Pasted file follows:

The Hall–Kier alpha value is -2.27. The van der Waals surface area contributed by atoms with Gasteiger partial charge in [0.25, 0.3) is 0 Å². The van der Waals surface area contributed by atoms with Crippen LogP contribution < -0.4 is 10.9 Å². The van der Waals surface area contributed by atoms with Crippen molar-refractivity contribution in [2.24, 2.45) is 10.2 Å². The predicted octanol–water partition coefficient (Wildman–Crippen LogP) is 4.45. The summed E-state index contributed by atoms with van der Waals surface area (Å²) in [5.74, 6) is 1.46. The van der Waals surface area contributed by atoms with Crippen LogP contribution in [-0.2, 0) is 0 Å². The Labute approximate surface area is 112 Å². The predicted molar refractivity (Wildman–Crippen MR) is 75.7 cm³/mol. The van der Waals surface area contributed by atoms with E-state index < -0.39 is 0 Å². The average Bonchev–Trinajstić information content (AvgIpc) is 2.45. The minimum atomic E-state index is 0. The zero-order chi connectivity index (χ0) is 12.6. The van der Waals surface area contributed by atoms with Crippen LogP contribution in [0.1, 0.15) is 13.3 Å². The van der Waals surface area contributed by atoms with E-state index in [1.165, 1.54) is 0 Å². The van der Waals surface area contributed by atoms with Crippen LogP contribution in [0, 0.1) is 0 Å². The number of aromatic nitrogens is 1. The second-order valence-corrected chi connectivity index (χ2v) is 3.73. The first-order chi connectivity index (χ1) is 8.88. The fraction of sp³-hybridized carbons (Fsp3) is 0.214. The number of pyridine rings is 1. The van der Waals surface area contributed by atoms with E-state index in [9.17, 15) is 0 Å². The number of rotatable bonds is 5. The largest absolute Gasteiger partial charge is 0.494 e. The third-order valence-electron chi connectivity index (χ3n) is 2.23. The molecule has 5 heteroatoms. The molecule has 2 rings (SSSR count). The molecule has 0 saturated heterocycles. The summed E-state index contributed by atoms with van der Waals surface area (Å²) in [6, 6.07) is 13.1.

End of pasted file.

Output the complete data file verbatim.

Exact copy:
The Hall–Kier alpha value is -2.27. The van der Waals surface area contributed by atoms with Gasteiger partial charge in [0.25, 0.3) is 0 Å². The van der Waals surface area contributed by atoms with Crippen LogP contribution < -0.4 is 10.9 Å². The van der Waals surface area contributed by atoms with Crippen molar-refractivity contribution in [2.24, 2.45) is 10.2 Å². The predicted octanol–water partition coefficient (Wildman–Crippen LogP) is 4.45. The summed E-state index contributed by atoms with van der Waals surface area (Å²) in [5.74, 6) is 1.46. The van der Waals surface area contributed by atoms with Crippen LogP contribution in [-0.2, 0) is 0 Å². The Labute approximate surface area is 112 Å². The predicted molar refractivity (Wildman–Crippen MR) is 75.7 cm³/mol. The van der Waals surface area contributed by atoms with E-state index < -0.39 is 0 Å². The average Bonchev–Trinajstić information content (AvgIpc) is 2.45. The minimum atomic E-state index is 0. The zero-order chi connectivity index (χ0) is 12.6. The van der Waals surface area contributed by atoms with Crippen LogP contribution in [0.1, 0.15) is 13.3 Å². The van der Waals surface area contributed by atoms with E-state index in [1.165, 1.54) is 0 Å². The van der Waals surface area contributed by atoms with Crippen LogP contribution in [0, 0.1) is 0 Å². The number of aromatic nitrogens is 1. The second-order valence-corrected chi connectivity index (χ2v) is 3.73. The first-order chi connectivity index (χ1) is 8.88. The fraction of sp³-hybridized carbons (Fsp3) is 0.214. The number of pyridine rings is 1. The van der Waals surface area contributed by atoms with E-state index in [9.17, 15) is 0 Å². The number of rotatable bonds is 5. The largest absolute Gasteiger partial charge is 0.494 e. The third-order valence-electron chi connectivity index (χ3n) is 2.23. The molecule has 5 heteroatoms. The molecule has 2 rings (SSSR count). The molecule has 0 saturated heterocycles. The summed E-state index contributed by atoms with van der Waals surface area (Å²) in [6, 6.07) is 13.1.